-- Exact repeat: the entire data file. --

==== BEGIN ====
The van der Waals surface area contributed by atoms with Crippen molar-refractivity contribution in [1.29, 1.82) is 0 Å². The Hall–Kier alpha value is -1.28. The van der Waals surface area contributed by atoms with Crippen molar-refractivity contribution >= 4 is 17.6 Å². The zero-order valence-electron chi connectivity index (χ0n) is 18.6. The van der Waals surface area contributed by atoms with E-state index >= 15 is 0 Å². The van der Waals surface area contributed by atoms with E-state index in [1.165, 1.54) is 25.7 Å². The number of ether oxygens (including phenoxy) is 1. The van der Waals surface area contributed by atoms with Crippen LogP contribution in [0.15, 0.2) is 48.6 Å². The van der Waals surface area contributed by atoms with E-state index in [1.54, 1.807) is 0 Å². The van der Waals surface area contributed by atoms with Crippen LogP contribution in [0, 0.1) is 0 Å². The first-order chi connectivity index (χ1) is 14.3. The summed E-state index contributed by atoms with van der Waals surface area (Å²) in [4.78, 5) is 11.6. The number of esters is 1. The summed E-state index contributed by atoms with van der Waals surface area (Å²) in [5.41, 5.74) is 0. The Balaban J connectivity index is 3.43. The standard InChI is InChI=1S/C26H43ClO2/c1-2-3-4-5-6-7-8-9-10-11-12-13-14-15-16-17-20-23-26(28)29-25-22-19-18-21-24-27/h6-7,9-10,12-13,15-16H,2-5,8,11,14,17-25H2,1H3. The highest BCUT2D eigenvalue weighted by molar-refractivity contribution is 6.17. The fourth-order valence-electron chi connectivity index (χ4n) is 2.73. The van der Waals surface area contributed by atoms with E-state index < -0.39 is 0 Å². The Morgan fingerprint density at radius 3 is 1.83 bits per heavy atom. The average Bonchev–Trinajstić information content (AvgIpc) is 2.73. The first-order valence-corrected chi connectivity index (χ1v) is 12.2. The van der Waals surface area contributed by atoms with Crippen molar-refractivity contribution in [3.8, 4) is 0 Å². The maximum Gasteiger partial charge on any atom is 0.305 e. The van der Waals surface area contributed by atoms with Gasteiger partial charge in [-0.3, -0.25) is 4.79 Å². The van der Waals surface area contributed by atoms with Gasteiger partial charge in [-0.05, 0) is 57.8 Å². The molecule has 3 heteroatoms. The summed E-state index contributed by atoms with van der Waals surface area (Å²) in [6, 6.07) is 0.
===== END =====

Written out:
The van der Waals surface area contributed by atoms with Crippen molar-refractivity contribution in [1.29, 1.82) is 0 Å². The Hall–Kier alpha value is -1.28. The van der Waals surface area contributed by atoms with Crippen molar-refractivity contribution >= 4 is 17.6 Å². The zero-order valence-electron chi connectivity index (χ0n) is 18.6. The van der Waals surface area contributed by atoms with E-state index >= 15 is 0 Å². The van der Waals surface area contributed by atoms with E-state index in [1.165, 1.54) is 25.7 Å². The number of ether oxygens (including phenoxy) is 1. The van der Waals surface area contributed by atoms with Crippen LogP contribution in [0.15, 0.2) is 48.6 Å². The van der Waals surface area contributed by atoms with E-state index in [1.54, 1.807) is 0 Å². The van der Waals surface area contributed by atoms with Crippen LogP contribution in [0, 0.1) is 0 Å². The first-order chi connectivity index (χ1) is 14.3. The summed E-state index contributed by atoms with van der Waals surface area (Å²) in [4.78, 5) is 11.6. The number of esters is 1. The summed E-state index contributed by atoms with van der Waals surface area (Å²) in [5.41, 5.74) is 0. The Balaban J connectivity index is 3.43. The standard InChI is InChI=1S/C26H43ClO2/c1-2-3-4-5-6-7-8-9-10-11-12-13-14-15-16-17-20-23-26(28)29-25-22-19-18-21-24-27/h6-7,9-10,12-13,15-16H,2-5,8,11,14,17-25H2,1H3. The highest BCUT2D eigenvalue weighted by molar-refractivity contribution is 6.17. The fourth-order valence-electron chi connectivity index (χ4n) is 2.73. The van der Waals surface area contributed by atoms with E-state index < -0.39 is 0 Å². The Morgan fingerprint density at radius 3 is 1.83 bits per heavy atom. The average Bonchev–Trinajstić information content (AvgIpc) is 2.73. The first-order valence-corrected chi connectivity index (χ1v) is 12.2. The van der Waals surface area contributed by atoms with Crippen molar-refractivity contribution in [3.8, 4) is 0 Å². The maximum Gasteiger partial charge on any atom is 0.305 e. The van der Waals surface area contributed by atoms with Gasteiger partial charge in [-0.3, -0.25) is 4.79 Å². The van der Waals surface area contributed by atoms with Gasteiger partial charge in [-0.05, 0) is 57.8 Å². The molecule has 3 heteroatoms. The summed E-state index contributed by atoms with van der Waals surface area (Å²) in [6, 6.07) is 0.